Julie: As we developed and tested bean recipes, my student interns and I became more tuned in to the versatility of beans as menu items, ranging from salads to desserts. My students made the black bean brownie recipe several times, “just to test them”!

In putting your “best fork forward,” I would encourage others to try the various forms of beans available in grocery stores, including dry, canned and frozen. Keep your menus interesting by experimenting with the wide range of available recipes, including international cuisine.

BB: What are your favorite strategies to get more beans in your diet? And do you have any great tips for getting kids to like and eat their beans?

Julie: Being the mother of three, I have found the best strategy for getting my own kids to eat nutritious foods is to invite them into the kitchen to help me cook or to help grow vegetables in our backyard garden. My collaborators and I did a research project with preschoolers and their families a few years ago. We helped the children grow a wide range of beans, including dry edible beans and snap beans, in their preschool gardens. The children helped make simple recipes, such as black bean salsa and bean muffins. We found significant improvements in their willingness to taste foods if they helped grow and prepare them. We also found a significant increase in bean use at home among the families.

BB: Many consumers believe that eating healthy costs a lot. What are some ways consumers can eat well while saving money?

 Julie: Planning menus, shopping with a grocery list and eating at home more often are typical cost-saving strategies. I’d also recommend adding more beans to your grocery cart. Beans cost much less than animal-based protein, so they can help stretch our protein dollar while helping us get fiber and key nutrients in the process. In fact, the U.S. Dietary Guidelines for Americans recommends that we include 3 cups of legumes in our diet every week.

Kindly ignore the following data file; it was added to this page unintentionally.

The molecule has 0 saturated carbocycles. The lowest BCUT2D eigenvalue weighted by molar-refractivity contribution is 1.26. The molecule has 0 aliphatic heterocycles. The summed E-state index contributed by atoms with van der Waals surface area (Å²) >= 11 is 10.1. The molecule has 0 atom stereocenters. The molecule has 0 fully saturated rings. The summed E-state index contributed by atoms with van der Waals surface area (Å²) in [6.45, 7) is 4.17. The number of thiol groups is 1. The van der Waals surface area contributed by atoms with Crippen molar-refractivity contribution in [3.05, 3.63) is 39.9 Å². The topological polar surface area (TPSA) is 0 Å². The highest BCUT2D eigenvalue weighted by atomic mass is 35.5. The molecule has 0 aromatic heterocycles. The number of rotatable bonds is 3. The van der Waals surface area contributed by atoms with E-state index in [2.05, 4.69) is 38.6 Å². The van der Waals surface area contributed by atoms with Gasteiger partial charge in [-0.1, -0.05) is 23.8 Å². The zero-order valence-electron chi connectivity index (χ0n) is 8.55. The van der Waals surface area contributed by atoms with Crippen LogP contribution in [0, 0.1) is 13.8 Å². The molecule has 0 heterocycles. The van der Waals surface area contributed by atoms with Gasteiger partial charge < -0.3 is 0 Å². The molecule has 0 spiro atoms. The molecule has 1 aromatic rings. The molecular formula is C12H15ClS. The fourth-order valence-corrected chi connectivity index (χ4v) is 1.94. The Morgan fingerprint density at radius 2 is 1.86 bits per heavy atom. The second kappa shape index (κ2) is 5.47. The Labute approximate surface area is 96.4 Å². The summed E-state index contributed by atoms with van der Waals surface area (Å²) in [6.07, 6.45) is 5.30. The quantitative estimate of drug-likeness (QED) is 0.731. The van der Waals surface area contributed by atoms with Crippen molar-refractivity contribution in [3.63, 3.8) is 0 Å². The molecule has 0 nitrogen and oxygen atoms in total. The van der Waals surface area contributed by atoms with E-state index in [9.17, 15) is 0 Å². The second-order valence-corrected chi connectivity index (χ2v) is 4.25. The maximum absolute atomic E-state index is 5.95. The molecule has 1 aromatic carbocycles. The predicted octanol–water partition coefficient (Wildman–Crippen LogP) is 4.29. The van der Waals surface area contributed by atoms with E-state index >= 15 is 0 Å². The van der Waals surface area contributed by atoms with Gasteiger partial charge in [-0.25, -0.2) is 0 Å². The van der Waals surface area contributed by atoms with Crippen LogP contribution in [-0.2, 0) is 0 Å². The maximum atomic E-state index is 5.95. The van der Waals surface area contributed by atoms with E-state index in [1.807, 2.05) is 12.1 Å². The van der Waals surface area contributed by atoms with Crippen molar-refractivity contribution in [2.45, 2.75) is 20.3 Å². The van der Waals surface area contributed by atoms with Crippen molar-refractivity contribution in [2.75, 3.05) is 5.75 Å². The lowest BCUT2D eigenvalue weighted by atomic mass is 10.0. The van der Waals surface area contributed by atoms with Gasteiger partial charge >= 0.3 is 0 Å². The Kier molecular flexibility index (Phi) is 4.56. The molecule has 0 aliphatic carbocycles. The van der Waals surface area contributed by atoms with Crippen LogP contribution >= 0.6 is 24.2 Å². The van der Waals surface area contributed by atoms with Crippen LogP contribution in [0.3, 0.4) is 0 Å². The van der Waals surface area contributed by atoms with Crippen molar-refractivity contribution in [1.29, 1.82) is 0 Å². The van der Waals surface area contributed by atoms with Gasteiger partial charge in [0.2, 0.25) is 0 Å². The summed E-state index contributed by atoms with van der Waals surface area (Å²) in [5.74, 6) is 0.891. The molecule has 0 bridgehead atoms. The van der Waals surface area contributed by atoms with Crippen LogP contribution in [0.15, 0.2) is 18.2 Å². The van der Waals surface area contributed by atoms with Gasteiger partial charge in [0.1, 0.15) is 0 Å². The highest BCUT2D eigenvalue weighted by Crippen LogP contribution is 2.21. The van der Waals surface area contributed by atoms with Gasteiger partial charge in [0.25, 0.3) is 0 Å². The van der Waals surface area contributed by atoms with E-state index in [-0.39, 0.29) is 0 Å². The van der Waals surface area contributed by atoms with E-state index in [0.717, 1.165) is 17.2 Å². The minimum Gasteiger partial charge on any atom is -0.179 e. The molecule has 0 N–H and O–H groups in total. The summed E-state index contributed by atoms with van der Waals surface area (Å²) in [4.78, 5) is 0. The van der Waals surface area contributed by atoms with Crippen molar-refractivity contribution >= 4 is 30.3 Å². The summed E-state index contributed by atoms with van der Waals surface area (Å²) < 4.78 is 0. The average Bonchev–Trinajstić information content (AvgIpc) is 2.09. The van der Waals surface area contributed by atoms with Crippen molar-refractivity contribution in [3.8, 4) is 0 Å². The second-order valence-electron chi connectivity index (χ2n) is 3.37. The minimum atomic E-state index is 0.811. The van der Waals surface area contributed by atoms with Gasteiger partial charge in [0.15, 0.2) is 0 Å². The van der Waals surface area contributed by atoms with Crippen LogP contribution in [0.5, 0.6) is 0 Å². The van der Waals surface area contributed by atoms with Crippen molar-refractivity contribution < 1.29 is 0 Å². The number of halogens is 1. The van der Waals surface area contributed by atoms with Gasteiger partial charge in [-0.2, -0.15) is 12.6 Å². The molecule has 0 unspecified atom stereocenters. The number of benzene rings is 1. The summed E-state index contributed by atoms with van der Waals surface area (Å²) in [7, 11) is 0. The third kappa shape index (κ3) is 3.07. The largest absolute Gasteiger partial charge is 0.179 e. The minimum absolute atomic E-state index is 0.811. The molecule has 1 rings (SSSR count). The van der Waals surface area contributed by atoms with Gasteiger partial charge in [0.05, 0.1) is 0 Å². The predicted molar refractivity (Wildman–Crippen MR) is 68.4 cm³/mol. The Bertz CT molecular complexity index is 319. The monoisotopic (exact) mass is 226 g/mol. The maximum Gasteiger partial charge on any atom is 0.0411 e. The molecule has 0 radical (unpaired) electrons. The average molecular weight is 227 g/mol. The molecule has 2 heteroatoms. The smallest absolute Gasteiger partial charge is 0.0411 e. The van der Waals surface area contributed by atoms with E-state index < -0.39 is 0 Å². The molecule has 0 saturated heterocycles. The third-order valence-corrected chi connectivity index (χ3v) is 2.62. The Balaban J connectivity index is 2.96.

BB: The research related to beans is always growing. What emerging area of bean research do you find most interesting or promising?

Julie: Beans increasingly are being shown to play a role in weight management and preventing and/or managing heart disease and diabetes. Canadian researchers reported that just one-fourth of a cup of beans/pulses per day reduced blood glucose levels by 20 percent. I am keeping my eyes open for new published research on the “MIND” diet. It combines the features of the Mediterranean and DASH (Dietary Approaches to Stop Hypertension) diets. It includes beans and studies their role in potentially delaying the onset of dementia.

BB: Finally, we know you’ve developed a lot of bean recipes over the years. Do you have a favorite?

We have an entire cookbook of bean recipes, so choosing one is challenging. I always enjoy salsa, so here is one that combines tropical fruit and beans. See for the entire cookbook and teaching materials.

Black Bean and Fruit Salsa

Credit: NDSU Extension Service

Black Bean Fruit Salsa-001
½ c. mango, peeled and cubed
1 c. papaya, peeled and diced
½ c. pineapple, diced
½ c. black beans, canned, drained and rinsed
1 Tbsp. cilantro, minced
1 Tbsp. lime juice
1 Tbsp. extra-virgin olive oil
1 tsp. cumin
¼ tsp. black pepper
1 clove garlic, minced

Combine all ingredients in a large bowl; toss gently to coat.

Makes eight servings. Each serving has 40 calories, 1.5 g fat, 1 g protein, 7 g carbohydrate, 1.5 g fiber and 30 mg sodium.